kicking up the contrast as well. The color/sharpness look better in the zoomed
out image for the Sigma but the K20D obviously captures more detail in the sign
These were both JPEGS, but I tried to approximate the output as much as
possible in the settings - shooting bright red, green, blue yellow and black toys
and tweaking contrast/sharpness/hue until the D90 got very close to the K20D
'bright' JPEG setting/+2 fine sharpness, which is what I almost always shoot in,
and love. One of the requirements for me is that the Nikon approximate
this JPEG quality - if I have to rely on a RAW workflow to get my family snapshots
looking good, that's not acceptable.

For me, RAW is good for some landscapes and tricky lighting where DR-range in
the JPEGS isn't good enough, but day to day I absolutely insist on great JPEGS
from the camera.

Now, those images above - take a look at two things, the brown plastic rocks and
the pink baloon - in both these cases, the K20D/DA* got the colors spot-on. The
D90 + Sigma punched up the brown a bit too much, and washed out the balloon.
In real life that balloon was very bright and caught my eye from way up on the
second level there. I was impressed to see how right the K20D got it.

But the punchiness of the D90/Sigma combo is still pleasing, I do like it.


QuoteOriginally posted by SCGushue Quote
Nice job on the head to head. Where is this exhibit?
LegoLand, in the MOA = Mall Of America, one of the few places I can shoot
without freezing my balls off in the winter here.

QuoteQuote:
What your images portray is something I have always found when using Pentax
and Sigma EX DG lenses. The "Pentax" tones and colors are always slightly cyan
with yellow overtones. Pleasing, but none-the-less that cast induced by the
coating sometimes has a tendancy to block up in the shadowed tones. The
Sigma coatings are neutral and the contrast is just as good as the Pentax lens
which shows the quality of Sigma's multicoating.

I think both of these lenses do a great job. I like the colors and contrast of both,
but there is little or no need for CC on the Sigma output.

Stephen
Yes, I just wish I could make the comparison using one body, that way we could
take the JPEG engine and sensor out of the picture. But this is a test of combos
and the ways I'll be using them.


OK, here are some close-focus shots from each - I hate doing these kinds of
tests, I almost die of boredom, but I think a comparison like this warrants it:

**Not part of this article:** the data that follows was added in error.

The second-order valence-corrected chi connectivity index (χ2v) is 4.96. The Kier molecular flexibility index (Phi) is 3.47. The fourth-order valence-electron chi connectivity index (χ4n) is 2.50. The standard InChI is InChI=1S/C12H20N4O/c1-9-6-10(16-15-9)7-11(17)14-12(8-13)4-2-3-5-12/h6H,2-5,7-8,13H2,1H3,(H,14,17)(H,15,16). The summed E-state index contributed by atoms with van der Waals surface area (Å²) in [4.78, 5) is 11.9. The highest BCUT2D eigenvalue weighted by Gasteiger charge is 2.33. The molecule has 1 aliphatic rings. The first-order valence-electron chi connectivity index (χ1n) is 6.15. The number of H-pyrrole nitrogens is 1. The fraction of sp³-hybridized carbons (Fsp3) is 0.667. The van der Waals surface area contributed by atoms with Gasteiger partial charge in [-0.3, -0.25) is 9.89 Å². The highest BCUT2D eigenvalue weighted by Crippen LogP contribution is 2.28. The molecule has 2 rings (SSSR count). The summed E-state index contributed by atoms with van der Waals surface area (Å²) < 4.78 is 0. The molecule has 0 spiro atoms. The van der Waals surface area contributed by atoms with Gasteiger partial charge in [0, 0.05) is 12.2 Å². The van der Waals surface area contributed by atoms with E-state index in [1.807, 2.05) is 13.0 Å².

DA* at 135mm, f2.8, ISO 400, Sigma same but 150mm:



DA* & Sigma AF crops:



However, here's the Sigma shot using Manual Focus :




- I'll paste it next to the AF shot, and then next to the Pentax AF shot below
that for comparison:

Sigma AF vs Sigma MF:


DA* AF vs Sigma MF:


As you can see, the Sigma's problem is the AF, not the native sharpness
of the optics. As distance to target increases, this FF will be seen less
as both the elements reconfigure and the DOF increases.

But in Close-focus, say 10 feet or under, wide-open 150mm AF is weak with
the Sigma.



.
03-04-2009, 11:15 AM   #9
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QuoteOriginally posted by SCGushue Quote
Nice job on the head to head. Where is this exhibit?

What your images portray is something I have always found when using Pentax and Sigma EX DG lenses. The "Pentax" tones and colors are always slightly cyan with yellow overtones. Pleasing, but none-the-less that cast induced by the coating sometimes has a tendancy to block up in the shadowed tones. The Sigma coatings are neutral and the contrast is just as good as the Pentax lens which shows the quality of Sigma's multicoating.

I think both of these lenses do a great job. I like the colors and contrast of both, but there is little or no need for CC on the Sigma output.

Stephen
Do you find that with just the 20D? I ask as i have noticed the 20D images hue shift red and yellow IMVHO compared to my K100D. one thing i love about Pentax is the colours i get from DA lenses, they are just spot on and neutral, with images posted from the 20D they almost always seem too warm.
03-04-2009, 11:28 AM   #10
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nice work jay
03-04-2009, 11:34 AM   #11
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.


Now, I may send this lens to Sigma for adjustment, but I may not - after doing
a bit of research, it appears that my lens isn't a lemon, per se, it's just that
all (or most) 50-150's have this problem at close distances, 150mm f/2.8.

It's a design limitation of the lens. When you try to 'fix' a design limitation vs. a